Tiffany had many designers over the years, and in fact some of the early pre-Tiffany and Company days utilized the talents of women who weren’t allowed to be credited. Scores of talented women designed windows and other art that ultimately was signed by Tiffany Studios, a precursor to today’s Tiffany.
Later, however, some women — like Elsa Peretti and Paloma Picasso — were given the credit they deserved.
Possibly Tiffany’s most famous designer was Jean Schlumberger, who was born in 1907 in France, landed in New York and enjoyed a long and storied career. His work is included in many museums around the country — including the prestigious Museum of Fine Arts in St. Petersburg.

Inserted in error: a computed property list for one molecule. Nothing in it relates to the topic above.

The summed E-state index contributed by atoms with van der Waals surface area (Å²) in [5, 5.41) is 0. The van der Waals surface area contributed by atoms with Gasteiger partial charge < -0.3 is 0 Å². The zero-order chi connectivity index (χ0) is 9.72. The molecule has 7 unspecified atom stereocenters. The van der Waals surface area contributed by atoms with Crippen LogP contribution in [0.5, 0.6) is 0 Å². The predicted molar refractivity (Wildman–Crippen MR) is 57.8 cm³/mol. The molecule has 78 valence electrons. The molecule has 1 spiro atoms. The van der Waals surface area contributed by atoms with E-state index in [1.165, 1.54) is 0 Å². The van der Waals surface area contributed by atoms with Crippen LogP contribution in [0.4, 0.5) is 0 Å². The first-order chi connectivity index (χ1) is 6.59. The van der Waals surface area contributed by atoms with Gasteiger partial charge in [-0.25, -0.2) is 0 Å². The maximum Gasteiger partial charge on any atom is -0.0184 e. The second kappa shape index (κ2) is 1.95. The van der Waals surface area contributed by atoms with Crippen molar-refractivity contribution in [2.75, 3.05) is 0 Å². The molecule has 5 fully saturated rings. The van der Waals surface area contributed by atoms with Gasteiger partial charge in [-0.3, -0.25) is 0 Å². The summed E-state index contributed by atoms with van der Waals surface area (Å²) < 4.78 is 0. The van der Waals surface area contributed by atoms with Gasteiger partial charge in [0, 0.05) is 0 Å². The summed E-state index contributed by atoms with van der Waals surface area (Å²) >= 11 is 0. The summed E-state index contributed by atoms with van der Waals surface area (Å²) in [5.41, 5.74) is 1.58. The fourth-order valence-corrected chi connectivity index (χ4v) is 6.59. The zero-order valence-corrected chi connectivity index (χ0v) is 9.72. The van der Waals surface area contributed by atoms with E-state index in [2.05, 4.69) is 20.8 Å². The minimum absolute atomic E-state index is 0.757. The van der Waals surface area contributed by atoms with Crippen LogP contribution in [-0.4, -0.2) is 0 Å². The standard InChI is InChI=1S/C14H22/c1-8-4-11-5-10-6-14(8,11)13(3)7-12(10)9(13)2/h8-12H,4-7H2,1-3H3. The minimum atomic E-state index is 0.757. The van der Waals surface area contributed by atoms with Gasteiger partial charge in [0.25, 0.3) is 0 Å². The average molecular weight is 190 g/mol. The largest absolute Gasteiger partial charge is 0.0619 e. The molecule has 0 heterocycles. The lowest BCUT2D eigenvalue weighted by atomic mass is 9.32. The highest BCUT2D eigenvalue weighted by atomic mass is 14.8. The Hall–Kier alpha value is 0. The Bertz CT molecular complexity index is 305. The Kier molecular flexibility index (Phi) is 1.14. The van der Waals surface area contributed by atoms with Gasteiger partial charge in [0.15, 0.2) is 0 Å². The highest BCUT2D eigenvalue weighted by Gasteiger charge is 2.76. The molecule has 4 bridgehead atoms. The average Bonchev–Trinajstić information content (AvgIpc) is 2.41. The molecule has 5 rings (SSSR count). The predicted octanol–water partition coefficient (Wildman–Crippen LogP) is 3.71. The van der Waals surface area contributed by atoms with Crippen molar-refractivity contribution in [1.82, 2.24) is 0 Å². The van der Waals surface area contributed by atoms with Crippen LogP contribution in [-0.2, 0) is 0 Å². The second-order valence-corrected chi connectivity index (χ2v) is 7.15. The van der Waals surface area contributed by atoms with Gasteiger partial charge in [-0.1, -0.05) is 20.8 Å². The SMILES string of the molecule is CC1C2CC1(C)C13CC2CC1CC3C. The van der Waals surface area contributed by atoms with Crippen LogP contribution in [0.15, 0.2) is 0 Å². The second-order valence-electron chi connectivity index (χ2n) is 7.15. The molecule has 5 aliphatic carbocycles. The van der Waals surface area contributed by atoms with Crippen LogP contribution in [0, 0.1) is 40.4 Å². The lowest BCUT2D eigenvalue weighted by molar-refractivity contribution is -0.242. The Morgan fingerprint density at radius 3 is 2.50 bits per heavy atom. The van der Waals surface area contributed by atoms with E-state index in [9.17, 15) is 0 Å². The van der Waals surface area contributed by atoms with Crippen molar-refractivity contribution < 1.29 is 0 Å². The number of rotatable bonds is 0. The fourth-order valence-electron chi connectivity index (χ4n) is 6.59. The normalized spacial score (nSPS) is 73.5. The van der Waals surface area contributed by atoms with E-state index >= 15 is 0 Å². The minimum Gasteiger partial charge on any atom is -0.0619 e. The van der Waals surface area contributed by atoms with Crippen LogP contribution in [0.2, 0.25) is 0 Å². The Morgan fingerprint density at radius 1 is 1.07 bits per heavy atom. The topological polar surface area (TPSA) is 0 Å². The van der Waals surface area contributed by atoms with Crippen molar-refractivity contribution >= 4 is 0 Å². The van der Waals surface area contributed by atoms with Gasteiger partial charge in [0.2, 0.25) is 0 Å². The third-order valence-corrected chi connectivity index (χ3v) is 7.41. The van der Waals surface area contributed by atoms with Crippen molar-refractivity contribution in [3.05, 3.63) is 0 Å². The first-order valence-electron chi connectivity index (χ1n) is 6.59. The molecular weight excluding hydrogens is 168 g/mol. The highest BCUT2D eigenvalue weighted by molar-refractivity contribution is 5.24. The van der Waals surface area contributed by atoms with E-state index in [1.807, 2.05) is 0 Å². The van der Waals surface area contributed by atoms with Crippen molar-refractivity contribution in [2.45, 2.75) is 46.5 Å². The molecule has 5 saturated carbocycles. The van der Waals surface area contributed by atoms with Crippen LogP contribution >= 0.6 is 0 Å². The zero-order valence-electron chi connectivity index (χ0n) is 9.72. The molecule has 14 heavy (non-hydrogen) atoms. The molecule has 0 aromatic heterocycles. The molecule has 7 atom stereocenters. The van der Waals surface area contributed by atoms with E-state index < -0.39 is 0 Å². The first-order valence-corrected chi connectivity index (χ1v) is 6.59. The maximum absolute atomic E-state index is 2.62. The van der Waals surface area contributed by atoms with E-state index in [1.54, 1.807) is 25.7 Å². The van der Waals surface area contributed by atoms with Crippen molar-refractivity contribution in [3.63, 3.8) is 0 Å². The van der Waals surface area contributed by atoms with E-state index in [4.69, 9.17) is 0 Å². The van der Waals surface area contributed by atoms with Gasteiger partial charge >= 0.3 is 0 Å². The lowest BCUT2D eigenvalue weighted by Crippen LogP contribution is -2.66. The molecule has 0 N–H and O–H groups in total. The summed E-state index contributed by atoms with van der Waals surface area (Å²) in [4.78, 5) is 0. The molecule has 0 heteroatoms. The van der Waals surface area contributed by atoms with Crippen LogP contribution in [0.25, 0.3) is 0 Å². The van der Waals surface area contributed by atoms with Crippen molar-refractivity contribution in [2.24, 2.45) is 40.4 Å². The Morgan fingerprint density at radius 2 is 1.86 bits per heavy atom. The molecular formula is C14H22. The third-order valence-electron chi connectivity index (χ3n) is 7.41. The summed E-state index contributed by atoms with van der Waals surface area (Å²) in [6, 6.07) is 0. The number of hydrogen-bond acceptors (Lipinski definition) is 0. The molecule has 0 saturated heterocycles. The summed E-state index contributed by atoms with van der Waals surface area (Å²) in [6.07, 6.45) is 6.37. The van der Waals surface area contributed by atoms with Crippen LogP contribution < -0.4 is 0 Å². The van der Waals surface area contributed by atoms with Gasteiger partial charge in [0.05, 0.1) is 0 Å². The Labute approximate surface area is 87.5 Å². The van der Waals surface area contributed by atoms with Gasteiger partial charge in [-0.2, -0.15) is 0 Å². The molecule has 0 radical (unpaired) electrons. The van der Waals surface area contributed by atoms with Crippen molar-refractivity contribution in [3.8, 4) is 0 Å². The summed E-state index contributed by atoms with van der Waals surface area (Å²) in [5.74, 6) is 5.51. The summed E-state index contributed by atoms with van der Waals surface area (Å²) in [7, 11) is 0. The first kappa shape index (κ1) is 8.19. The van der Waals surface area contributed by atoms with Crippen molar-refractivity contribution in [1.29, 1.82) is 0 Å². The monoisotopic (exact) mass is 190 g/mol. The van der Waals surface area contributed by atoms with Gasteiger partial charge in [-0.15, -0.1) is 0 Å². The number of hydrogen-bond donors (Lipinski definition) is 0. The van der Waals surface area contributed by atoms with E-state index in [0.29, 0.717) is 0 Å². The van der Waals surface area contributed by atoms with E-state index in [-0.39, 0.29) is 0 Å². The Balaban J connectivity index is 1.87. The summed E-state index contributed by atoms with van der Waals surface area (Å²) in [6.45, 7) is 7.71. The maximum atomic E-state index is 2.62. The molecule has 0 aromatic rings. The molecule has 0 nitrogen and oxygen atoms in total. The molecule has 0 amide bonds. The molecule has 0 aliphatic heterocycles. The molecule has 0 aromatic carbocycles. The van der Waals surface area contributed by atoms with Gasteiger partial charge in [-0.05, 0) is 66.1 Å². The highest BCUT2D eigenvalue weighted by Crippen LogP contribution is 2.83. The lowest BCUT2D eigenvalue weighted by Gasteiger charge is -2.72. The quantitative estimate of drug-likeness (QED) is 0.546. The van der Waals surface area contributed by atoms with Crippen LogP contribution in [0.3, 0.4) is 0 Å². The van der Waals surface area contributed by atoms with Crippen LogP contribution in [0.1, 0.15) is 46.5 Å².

Recently a piece crossed our desk that typifies our ongoing discussion of the many aspects of valuation. This green enamel bangle bracelet likely would only sell retail for around $5,000 to $7,000 in the 1960s, when it was made. But today, valuation could be calculated many different ways. We typically buy these for $8,000 to $10,000 and resell them for 15-20 percent more.
At 82 grams, the gold value of this piece is only $2,800, but this bracelet features the highly sought-after green enamel, which is very difficult to find. We were recently tasked to find one and searched the U.S. and all of our contacts. The best price was from another dealer who sold it to us for $14,500. Many of the retail sites are asking $20,000 to $25,000 or more.
Ultimately, our client declined to purchase and it is still available for sale. Remember that condition means everything — and any enamel loss would cut the cost in half. Sometimes these bracelets were not signed by Schlumberger, but this one is.